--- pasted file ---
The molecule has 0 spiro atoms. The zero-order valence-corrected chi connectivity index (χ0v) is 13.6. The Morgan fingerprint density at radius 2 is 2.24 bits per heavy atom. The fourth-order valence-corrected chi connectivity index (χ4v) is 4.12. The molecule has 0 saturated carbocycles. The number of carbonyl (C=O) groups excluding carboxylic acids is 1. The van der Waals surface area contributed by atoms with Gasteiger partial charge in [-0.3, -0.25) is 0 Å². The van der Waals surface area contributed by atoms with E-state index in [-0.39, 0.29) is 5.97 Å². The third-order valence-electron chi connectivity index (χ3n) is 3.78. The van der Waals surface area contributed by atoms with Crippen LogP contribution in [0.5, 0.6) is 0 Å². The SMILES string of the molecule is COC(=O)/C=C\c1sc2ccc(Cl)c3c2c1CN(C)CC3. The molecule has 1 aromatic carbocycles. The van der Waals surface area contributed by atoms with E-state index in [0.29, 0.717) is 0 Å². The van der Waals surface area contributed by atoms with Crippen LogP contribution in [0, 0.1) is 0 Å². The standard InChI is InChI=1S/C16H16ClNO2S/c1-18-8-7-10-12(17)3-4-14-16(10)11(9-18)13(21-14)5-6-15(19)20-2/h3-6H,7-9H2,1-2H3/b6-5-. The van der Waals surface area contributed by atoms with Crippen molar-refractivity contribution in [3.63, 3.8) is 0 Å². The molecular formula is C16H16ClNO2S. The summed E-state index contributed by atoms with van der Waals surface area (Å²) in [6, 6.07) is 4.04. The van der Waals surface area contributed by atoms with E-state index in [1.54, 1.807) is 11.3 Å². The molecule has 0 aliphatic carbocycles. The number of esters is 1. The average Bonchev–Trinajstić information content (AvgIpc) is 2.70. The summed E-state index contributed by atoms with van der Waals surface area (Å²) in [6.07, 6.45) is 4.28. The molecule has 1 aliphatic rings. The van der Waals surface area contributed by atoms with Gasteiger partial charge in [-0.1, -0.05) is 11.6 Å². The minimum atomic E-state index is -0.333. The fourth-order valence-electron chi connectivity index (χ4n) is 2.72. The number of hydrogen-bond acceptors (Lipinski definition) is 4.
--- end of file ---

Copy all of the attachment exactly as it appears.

The molecule has 0 spiro atoms. The zero-order valence-corrected chi connectivity index (χ0v) is 13.6. The Morgan fingerprint density at radius 2 is 2.24 bits per heavy atom. The fourth-order valence-corrected chi connectivity index (χ4v) is 4.12. The molecule has 0 saturated carbocycles. The number of carbonyl (C=O) groups excluding carboxylic acids is 1. The van der Waals surface area contributed by atoms with Gasteiger partial charge in [-0.3, -0.25) is 0 Å². The van der Waals surface area contributed by atoms with E-state index in [-0.39, 0.29) is 5.97 Å². The third-order valence-electron chi connectivity index (χ3n) is 3.78. The van der Waals surface area contributed by atoms with Crippen LogP contribution in [0.5, 0.6) is 0 Å². The SMILES string of the molecule is COC(=O)/C=C\c1sc2ccc(Cl)c3c2c1CN(C)CC3. The molecule has 1 aromatic carbocycles. The van der Waals surface area contributed by atoms with E-state index in [0.29, 0.717) is 0 Å². The van der Waals surface area contributed by atoms with Crippen LogP contribution in [0, 0.1) is 0 Å². The standard InChI is InChI=1S/C16H16ClNO2S/c1-18-8-7-10-12(17)3-4-14-16(10)11(9-18)13(21-14)5-6-15(19)20-2/h3-6H,7-9H2,1-2H3/b6-5-. The van der Waals surface area contributed by atoms with Crippen molar-refractivity contribution in [3.63, 3.8) is 0 Å². The molecular formula is C16H16ClNO2S. The summed E-state index contributed by atoms with van der Waals surface area (Å²) in [6, 6.07) is 4.04. The van der Waals surface area contributed by atoms with E-state index in [1.54, 1.807) is 11.3 Å². The molecule has 0 aliphatic carbocycles. The number of esters is 1. The average Bonchev–Trinajstić information content (AvgIpc) is 2.70. The summed E-state index contributed by atoms with van der Waals surface area (Å²) in [6.07, 6.45) is 4.28. The molecule has 1 aliphatic rings. The van der Waals surface area contributed by atoms with Gasteiger partial charge in [-0.1, -0.05) is 11.6 Å². The minimum atomic E-state index is -0.333. The fourth-order valence-electron chi connectivity index (χ4n) is 2.72. The number of hydrogen-bond acceptors (Lipinski definition) is 4.